It must be a daunting job to be the third wheel in a trio with the likes of Satoko Fujii and Natsuki Tamura. The husband-wife piano and trumpet duo are remarkably active. Both are inventive composers leading numerous bands with diverse approaches and each is often in the other's groups. They've got a commonality it would seemingly be hard to step in on.
Percussionist John Hollenbeck rises to it, though, and the couple has smarts enough to let the trio be a group. The result is not a one-off meeting and it's not the unfinished effort the title Fragment might suggest. Rather, it's a strong album by a group that deserves to outlast the ships-in-the-night nature of many improvising ensembles.
The ten compositions are all Fujii's and build nicely across the disc. The first two tracks feature Fujii's piano stating themes against squeezed trumpet and buoyant drums. But then, surprisingly, they delve into deeper territory. Fujii's prepared piano and Hollenbeck and Tamura's quiet extended technique become an organic whole, sounding oddly electronic at times although the group is billed as being acoustic-only.
What makes what might otherwise have been an unbalanced trio work is that Hollenbeck, too, is an imaginative and subtle composer. He doesn't try to stand out, at times disappearing altogether to allow Fujii's compositions to show through. And they do. Fragment is yet another set of strong pieces well-played by the startlingly prolific pianist.
Track Listing: A Dream in the Dawn; Ants Are Crossing the Highway; Getting Lost on Snowy Day; At Intersection, on a Rainy Day; Looking Out of the Window; Your Neighbors; Wok Cooking; Tin Can Godzilla; Cats' Nap; Lullaby.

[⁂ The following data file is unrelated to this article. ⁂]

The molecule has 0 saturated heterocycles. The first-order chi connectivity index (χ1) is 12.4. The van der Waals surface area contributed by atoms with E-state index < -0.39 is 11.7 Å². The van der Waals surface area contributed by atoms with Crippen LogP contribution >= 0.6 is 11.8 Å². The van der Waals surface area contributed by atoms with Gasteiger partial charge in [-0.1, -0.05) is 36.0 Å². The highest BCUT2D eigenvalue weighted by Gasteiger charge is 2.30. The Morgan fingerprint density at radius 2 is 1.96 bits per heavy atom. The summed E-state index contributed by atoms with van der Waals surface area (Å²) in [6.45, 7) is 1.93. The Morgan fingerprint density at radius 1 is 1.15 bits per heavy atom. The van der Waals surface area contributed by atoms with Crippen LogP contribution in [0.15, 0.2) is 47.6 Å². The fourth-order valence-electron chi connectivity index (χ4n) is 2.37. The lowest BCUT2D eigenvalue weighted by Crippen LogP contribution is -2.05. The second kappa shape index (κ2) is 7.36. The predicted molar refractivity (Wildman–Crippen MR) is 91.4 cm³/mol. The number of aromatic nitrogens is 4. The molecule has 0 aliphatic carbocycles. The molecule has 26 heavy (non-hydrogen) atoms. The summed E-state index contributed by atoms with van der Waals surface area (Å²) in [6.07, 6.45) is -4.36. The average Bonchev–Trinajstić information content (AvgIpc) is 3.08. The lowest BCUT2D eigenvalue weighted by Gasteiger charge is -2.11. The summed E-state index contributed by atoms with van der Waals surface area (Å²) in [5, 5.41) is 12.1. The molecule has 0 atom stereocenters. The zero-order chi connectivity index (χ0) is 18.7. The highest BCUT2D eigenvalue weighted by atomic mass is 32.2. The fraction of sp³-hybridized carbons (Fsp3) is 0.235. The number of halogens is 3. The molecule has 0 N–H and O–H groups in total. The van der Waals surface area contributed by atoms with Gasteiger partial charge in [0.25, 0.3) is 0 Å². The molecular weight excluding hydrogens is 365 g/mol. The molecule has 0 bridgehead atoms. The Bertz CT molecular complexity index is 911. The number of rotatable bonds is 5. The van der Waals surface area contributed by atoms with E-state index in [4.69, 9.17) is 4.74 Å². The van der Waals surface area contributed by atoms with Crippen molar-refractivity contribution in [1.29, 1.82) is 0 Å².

Personnel: Natsuki Tamura: trumpet; Satoko Fujii: piano; John Hollenbeck: percussion.
I was first exposed to jazz as a baby. When I was a child, my parents regularly played classic jazz, i.e., Fitzgerald, Hawkins, Holiday, Davis, Coltrane, Monk, Montgomery, Silver, etc. I vividly remember sitting in front of the stereo as a kid, rocking back and forth to jazz, so the music is embedded in me
I was first exposed to jazz as a baby. When I was a child, my parents regularly played classic jazz, i.e., Fitzgerald, Hawkins, Holiday, Davis, Coltrane, Monk, Montgomery, Silver, etc. I vividly remember sitting in front of the stereo as a kid, rocking back and forth to jazz, so the music is embedded in me. As a life-long jazz lover, I eventually became a jazz educator and producer/host of a very popular jazz radio program in Los Angeles, California.
I love jazz because it is so free. I can think, feel, and dream to jazz, and it allows my mind to flow and expand, musically and otherwise. I also love jazz because it, much like other forms of music, allows opportunities to bring people from all walks of life together. What makes jazz more significant to me, though, is its historical significance; that is, how jazz served, in part, as a method of bringing communities together, a cultural/social/spiritual conduit.